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Germain Ifedi Could Move Back Inside In NFL


Texas A&M offensive lineman Germain Ifedi has the versatility to play guard or tackle at the next level, and knows the challenges that lie ahead at either spot.

Germain Ifedi spent just one season at guard for Texas A&M, earning Freshman All-American Honors protecting Heisman Trophy winner Johnny Manziel.

And though his services were needed at right tackle for the next two seasons, many feel Ifedi could be moving back inside as an interior lineman in the National Football League.

Ifedi says he doesn't mind where he lines up on Sundays.

"I like both positions," he told reporters at the NFL Combine. "I play both positions and I think I've excelled at both positions. I don't prefer either one. Wherever they want me to play, I'll play and enjoy it."

At 6 foot 6, 324 pounds, "Ifedi's build screams 'NFL offensive lineman,'" according to his draft profile.  He uses that length and some nice foot quickness "to open recovery doors that might slam on other linemen.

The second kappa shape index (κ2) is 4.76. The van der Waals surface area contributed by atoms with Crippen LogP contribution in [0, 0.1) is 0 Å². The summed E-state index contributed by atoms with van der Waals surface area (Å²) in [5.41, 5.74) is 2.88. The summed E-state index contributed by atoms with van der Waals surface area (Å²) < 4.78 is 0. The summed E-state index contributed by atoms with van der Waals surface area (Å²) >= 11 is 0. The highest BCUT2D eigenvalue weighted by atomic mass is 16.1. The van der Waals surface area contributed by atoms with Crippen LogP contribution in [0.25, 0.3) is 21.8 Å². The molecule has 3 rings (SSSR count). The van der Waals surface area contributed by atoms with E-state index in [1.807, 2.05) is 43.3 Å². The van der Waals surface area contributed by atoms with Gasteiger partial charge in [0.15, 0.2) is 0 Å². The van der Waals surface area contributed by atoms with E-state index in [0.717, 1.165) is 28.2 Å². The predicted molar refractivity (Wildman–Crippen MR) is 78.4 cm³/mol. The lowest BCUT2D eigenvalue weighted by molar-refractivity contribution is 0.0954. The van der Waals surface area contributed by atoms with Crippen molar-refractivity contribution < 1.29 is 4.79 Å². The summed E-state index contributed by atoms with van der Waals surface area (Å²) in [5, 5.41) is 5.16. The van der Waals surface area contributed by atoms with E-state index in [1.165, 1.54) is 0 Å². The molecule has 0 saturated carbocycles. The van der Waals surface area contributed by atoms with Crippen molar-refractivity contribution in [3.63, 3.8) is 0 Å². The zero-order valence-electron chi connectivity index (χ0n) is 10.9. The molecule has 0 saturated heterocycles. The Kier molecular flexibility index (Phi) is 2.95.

"Flashes hip explosion to torque defenders out of the hole as a run blocker," the profile reads. "Has body control and change of direction talent to be a successful second level blocker."

Ifedi, who has been tabbed by many experts to be a late-first round or early-second round pick in this week's NFL Draft, says he's confident that wherever he lands, his team will be getting a solid professional.

"Just the player I am, the football intelligence, the aggressiveness and nastiness I play with, the versatility I bring to the field," he said when asked why he feels he could be a first-round pick. "A lot of things you want in an offensive lineman, I think I bring to the table: the leadership aspect, everything you want I think I bring to the table. I believe they'll believe the same thing."

But the Houston native knows nothing is simply handed to a prospect in the NFL. A second-team All-SEC selection in 2015, Ifedi has 37 starts under his belt in the toughest conference college football has to offer, but producing as a pro is a whole different story.

"You have to be willing to put in the time and effort, especially as a rookie, twice or three times as much as a veteran does," he said. "They know the tricks of the trade. You come in and try to learn a new offense and a lot of times a new position. If you're thrown into the fire you have to be ready. Everybody has their rookie growing pains."




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